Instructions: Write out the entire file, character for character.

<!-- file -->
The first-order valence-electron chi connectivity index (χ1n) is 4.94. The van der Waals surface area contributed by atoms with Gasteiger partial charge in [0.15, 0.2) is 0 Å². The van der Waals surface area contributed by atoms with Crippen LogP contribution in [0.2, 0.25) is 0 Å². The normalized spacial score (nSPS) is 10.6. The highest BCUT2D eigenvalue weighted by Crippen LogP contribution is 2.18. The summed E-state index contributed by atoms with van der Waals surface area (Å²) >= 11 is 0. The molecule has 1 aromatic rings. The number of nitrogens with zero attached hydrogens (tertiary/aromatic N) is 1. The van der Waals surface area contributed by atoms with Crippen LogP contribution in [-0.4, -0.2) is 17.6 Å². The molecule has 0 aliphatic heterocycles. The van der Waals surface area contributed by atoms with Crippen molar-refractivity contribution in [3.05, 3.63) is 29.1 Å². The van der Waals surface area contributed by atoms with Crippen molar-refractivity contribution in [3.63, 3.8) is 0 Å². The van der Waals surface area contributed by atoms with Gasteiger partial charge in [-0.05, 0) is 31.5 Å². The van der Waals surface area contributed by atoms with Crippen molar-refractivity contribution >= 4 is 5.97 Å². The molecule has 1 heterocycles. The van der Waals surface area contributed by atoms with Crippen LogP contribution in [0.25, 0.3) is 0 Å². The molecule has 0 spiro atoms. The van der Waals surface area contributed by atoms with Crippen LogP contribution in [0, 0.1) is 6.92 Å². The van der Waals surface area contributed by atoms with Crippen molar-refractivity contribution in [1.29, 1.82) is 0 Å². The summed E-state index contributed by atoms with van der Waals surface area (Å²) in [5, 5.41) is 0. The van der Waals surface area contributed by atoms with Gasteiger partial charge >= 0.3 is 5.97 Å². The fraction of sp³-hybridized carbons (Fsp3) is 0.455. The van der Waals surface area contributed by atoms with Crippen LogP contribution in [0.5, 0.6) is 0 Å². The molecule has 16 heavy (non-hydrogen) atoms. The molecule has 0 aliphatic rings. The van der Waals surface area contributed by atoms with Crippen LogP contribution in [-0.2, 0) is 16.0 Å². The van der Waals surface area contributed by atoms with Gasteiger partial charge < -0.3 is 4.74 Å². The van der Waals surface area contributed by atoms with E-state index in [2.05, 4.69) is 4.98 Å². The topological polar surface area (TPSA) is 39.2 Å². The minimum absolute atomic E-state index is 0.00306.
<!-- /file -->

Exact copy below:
The first-order valence-electron chi connectivity index (χ1n) is 4.94. The van der Waals surface area contributed by atoms with Gasteiger partial charge in [0.15, 0.2) is 0 Å². The van der Waals surface area contributed by atoms with Crippen LogP contribution in [0.2, 0.25) is 0 Å². The normalized spacial score (nSPS) is 10.6. The highest BCUT2D eigenvalue weighted by Crippen LogP contribution is 2.18. The summed E-state index contributed by atoms with van der Waals surface area (Å²) >= 11 is 0. The molecule has 1 aromatic rings. The number of nitrogens with zero attached hydrogens (tertiary/aromatic N) is 1. The van der Waals surface area contributed by atoms with Crippen LogP contribution in [-0.4, -0.2) is 17.6 Å². The molecule has 0 aliphatic heterocycles. The van der Waals surface area contributed by atoms with Crippen molar-refractivity contribution in [3.05, 3.63) is 29.1 Å². The van der Waals surface area contributed by atoms with Crippen molar-refractivity contribution in [3.63, 3.8) is 0 Å². The van der Waals surface area contributed by atoms with Gasteiger partial charge in [-0.05, 0) is 31.5 Å². The van der Waals surface area contributed by atoms with Crippen molar-refractivity contribution >= 4 is 5.97 Å². The molecule has 1 heterocycles. The van der Waals surface area contributed by atoms with Crippen LogP contribution in [0.25, 0.3) is 0 Å². The molecule has 0 spiro atoms. The van der Waals surface area contributed by atoms with Crippen LogP contribution in [0, 0.1) is 6.92 Å². The van der Waals surface area contributed by atoms with Crippen molar-refractivity contribution in [1.29, 1.82) is 0 Å². The summed E-state index contributed by atoms with van der Waals surface area (Å²) in [5, 5.41) is 0. The van der Waals surface area contributed by atoms with Gasteiger partial charge >= 0.3 is 5.97 Å². The fraction of sp³-hybridized carbons (Fsp3) is 0.455. The van der Waals surface area contributed by atoms with Crippen LogP contribution in [0.5, 0.6) is 0 Å². The molecule has 16 heavy (non-hydrogen) atoms. The molecule has 0 aliphatic rings. The van der Waals surface area contributed by atoms with Crippen LogP contribution in [-0.2, 0) is 16.0 Å². The van der Waals surface area contributed by atoms with Gasteiger partial charge < -0.3 is 4.74 Å². The van der Waals surface area contributed by atoms with E-state index in [2.05, 4.69) is 4.98 Å². The topological polar surface area (TPSA) is 39.2 Å². The minimum absolute atomic E-state index is 0.00306.